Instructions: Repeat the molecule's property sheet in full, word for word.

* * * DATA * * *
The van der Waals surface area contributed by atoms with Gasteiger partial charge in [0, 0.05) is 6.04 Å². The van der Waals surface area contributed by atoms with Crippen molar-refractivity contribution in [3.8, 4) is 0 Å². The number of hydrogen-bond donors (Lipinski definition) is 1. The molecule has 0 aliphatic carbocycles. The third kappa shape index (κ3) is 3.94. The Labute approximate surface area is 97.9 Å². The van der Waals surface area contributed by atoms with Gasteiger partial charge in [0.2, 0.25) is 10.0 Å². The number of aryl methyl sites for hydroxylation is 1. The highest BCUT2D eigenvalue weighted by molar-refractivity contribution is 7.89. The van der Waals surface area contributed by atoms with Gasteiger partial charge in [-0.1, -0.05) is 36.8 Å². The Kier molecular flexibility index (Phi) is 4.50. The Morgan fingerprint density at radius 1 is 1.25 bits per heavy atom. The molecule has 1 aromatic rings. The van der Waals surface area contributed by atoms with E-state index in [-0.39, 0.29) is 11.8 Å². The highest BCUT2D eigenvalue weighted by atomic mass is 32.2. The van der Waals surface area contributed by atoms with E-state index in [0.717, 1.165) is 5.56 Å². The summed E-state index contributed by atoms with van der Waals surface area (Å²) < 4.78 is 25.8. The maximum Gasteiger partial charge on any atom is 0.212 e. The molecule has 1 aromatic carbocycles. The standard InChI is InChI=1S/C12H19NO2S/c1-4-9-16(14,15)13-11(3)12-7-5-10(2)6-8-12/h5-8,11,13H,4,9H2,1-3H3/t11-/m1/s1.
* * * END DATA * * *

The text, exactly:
The van der Waals surface area contributed by atoms with Gasteiger partial charge in [0, 0.05) is 6.04 Å². The van der Waals surface area contributed by atoms with Crippen molar-refractivity contribution in [3.8, 4) is 0 Å². The number of hydrogen-bond donors (Lipinski definition) is 1. The molecule has 0 aliphatic carbocycles. The third kappa shape index (κ3) is 3.94. The Labute approximate surface area is 97.9 Å². The van der Waals surface area contributed by atoms with Gasteiger partial charge in [0.2, 0.25) is 10.0 Å². The number of aryl methyl sites for hydroxylation is 1. The highest BCUT2D eigenvalue weighted by molar-refractivity contribution is 7.89. The van der Waals surface area contributed by atoms with Gasteiger partial charge in [-0.1, -0.05) is 36.8 Å². The Kier molecular flexibility index (Phi) is 4.50. The Morgan fingerprint density at radius 1 is 1.25 bits per heavy atom. The molecule has 1 aromatic rings. The van der Waals surface area contributed by atoms with E-state index in [-0.39, 0.29) is 11.8 Å². The highest BCUT2D eigenvalue weighted by atomic mass is 32.2. The van der Waals surface area contributed by atoms with E-state index in [0.717, 1.165) is 5.56 Å². The summed E-state index contributed by atoms with van der Waals surface area (Å²) < 4.78 is 25.8. The maximum Gasteiger partial charge on any atom is 0.212 e. The molecule has 1 aromatic carbocycles. The standard InChI is InChI=1S/C12H19NO2S/c1-4-9-16(14,15)13-11(3)12-7-5-10(2)6-8-12/h5-8,11,13H,4,9H2,1-3H3/t11-/m1/s1.